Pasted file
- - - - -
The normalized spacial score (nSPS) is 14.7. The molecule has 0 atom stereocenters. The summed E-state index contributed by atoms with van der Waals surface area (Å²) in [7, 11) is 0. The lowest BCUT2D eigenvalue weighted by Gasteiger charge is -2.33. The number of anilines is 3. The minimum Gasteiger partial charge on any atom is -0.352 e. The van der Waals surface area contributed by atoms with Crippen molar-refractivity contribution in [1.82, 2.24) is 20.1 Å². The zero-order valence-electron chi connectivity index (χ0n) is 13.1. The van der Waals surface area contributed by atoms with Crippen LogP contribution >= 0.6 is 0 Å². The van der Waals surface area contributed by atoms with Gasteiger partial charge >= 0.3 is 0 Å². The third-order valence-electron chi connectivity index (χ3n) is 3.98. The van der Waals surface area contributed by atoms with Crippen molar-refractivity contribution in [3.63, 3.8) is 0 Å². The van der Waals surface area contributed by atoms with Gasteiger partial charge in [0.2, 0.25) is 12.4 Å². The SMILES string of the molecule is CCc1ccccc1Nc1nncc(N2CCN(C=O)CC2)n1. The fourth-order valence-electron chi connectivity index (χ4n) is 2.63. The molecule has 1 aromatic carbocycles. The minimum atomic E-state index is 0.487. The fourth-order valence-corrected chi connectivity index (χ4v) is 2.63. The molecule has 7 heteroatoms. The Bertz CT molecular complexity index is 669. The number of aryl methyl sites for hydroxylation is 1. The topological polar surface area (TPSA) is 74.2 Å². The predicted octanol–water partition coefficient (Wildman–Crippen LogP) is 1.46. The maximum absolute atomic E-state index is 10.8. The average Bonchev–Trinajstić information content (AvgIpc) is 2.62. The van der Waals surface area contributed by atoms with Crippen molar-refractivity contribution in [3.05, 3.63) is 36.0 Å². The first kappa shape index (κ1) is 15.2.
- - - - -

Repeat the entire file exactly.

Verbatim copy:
The normalized spacial score (nSPS) is 14.7. The molecule has 0 atom stereocenters. The summed E-state index contributed by atoms with van der Waals surface area (Å²) in [7, 11) is 0. The lowest BCUT2D eigenvalue weighted by Gasteiger charge is -2.33. The number of anilines is 3. The minimum Gasteiger partial charge on any atom is -0.352 e. The van der Waals surface area contributed by atoms with Crippen molar-refractivity contribution in [1.82, 2.24) is 20.1 Å². The zero-order valence-electron chi connectivity index (χ0n) is 13.1. The van der Waals surface area contributed by atoms with Crippen LogP contribution >= 0.6 is 0 Å². The van der Waals surface area contributed by atoms with Gasteiger partial charge >= 0.3 is 0 Å². The third-order valence-electron chi connectivity index (χ3n) is 3.98. The van der Waals surface area contributed by atoms with Crippen molar-refractivity contribution in [3.63, 3.8) is 0 Å². The van der Waals surface area contributed by atoms with Gasteiger partial charge in [0.2, 0.25) is 12.4 Å². The SMILES string of the molecule is CCc1ccccc1Nc1nncc(N2CCN(C=O)CC2)n1. The fourth-order valence-electron chi connectivity index (χ4n) is 2.63. The molecule has 1 aromatic carbocycles. The minimum atomic E-state index is 0.487. The fourth-order valence-corrected chi connectivity index (χ4v) is 2.63. The molecule has 7 heteroatoms. The Bertz CT molecular complexity index is 669. The number of aryl methyl sites for hydroxylation is 1. The topological polar surface area (TPSA) is 74.2 Å². The predicted octanol–water partition coefficient (Wildman–Crippen LogP) is 1.46. The maximum absolute atomic E-state index is 10.8. The average Bonchev–Trinajstić information content (AvgIpc) is 2.62. The van der Waals surface area contributed by atoms with Crippen molar-refractivity contribution in [3.05, 3.63) is 36.0 Å². The first kappa shape index (κ1) is 15.2.